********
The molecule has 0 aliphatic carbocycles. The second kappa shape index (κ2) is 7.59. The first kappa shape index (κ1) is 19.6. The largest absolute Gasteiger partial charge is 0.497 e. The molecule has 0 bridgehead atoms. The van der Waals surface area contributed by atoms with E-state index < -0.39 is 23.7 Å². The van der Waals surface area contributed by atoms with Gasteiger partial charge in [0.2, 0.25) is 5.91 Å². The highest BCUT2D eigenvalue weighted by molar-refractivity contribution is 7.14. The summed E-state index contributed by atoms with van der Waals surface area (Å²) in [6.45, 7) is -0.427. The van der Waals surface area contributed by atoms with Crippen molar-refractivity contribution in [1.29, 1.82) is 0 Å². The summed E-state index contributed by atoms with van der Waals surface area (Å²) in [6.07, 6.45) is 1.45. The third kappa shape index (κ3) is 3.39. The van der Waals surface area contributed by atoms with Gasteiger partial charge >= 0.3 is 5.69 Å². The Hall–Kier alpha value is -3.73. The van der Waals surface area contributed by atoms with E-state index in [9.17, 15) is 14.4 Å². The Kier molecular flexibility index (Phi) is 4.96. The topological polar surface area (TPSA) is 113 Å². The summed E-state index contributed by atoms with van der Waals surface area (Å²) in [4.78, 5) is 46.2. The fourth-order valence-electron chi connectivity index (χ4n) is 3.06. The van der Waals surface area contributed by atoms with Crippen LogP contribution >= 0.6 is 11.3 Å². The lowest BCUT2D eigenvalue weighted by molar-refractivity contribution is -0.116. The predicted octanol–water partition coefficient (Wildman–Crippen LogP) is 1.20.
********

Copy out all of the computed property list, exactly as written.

The molecule has 0 aliphatic carbocycles. The second kappa shape index (κ2) is 7.59. The first kappa shape index (κ1) is 19.6. The largest absolute Gasteiger partial charge is 0.497 e. The molecule has 0 bridgehead atoms. The van der Waals surface area contributed by atoms with E-state index < -0.39 is 23.7 Å². The van der Waals surface area contributed by atoms with Gasteiger partial charge in [0.2, 0.25) is 5.91 Å². The highest BCUT2D eigenvalue weighted by molar-refractivity contribution is 7.14. The summed E-state index contributed by atoms with van der Waals surface area (Å²) in [6.45, 7) is -0.427. The van der Waals surface area contributed by atoms with Crippen molar-refractivity contribution in [1.29, 1.82) is 0 Å². The summed E-state index contributed by atoms with van der Waals surface area (Å²) in [6.07, 6.45) is 1.45. The third kappa shape index (κ3) is 3.39. The van der Waals surface area contributed by atoms with Gasteiger partial charge >= 0.3 is 5.69 Å². The Hall–Kier alpha value is -3.73. The van der Waals surface area contributed by atoms with E-state index in [9.17, 15) is 14.4 Å². The Kier molecular flexibility index (Phi) is 4.96. The topological polar surface area (TPSA) is 113 Å². The summed E-state index contributed by atoms with van der Waals surface area (Å²) in [4.78, 5) is 46.2. The fourth-order valence-electron chi connectivity index (χ4n) is 3.06. The van der Waals surface area contributed by atoms with Crippen LogP contribution >= 0.6 is 11.3 Å². The lowest BCUT2D eigenvalue weighted by molar-refractivity contribution is -0.116. The predicted octanol–water partition coefficient (Wildman–Crippen LogP) is 1.20.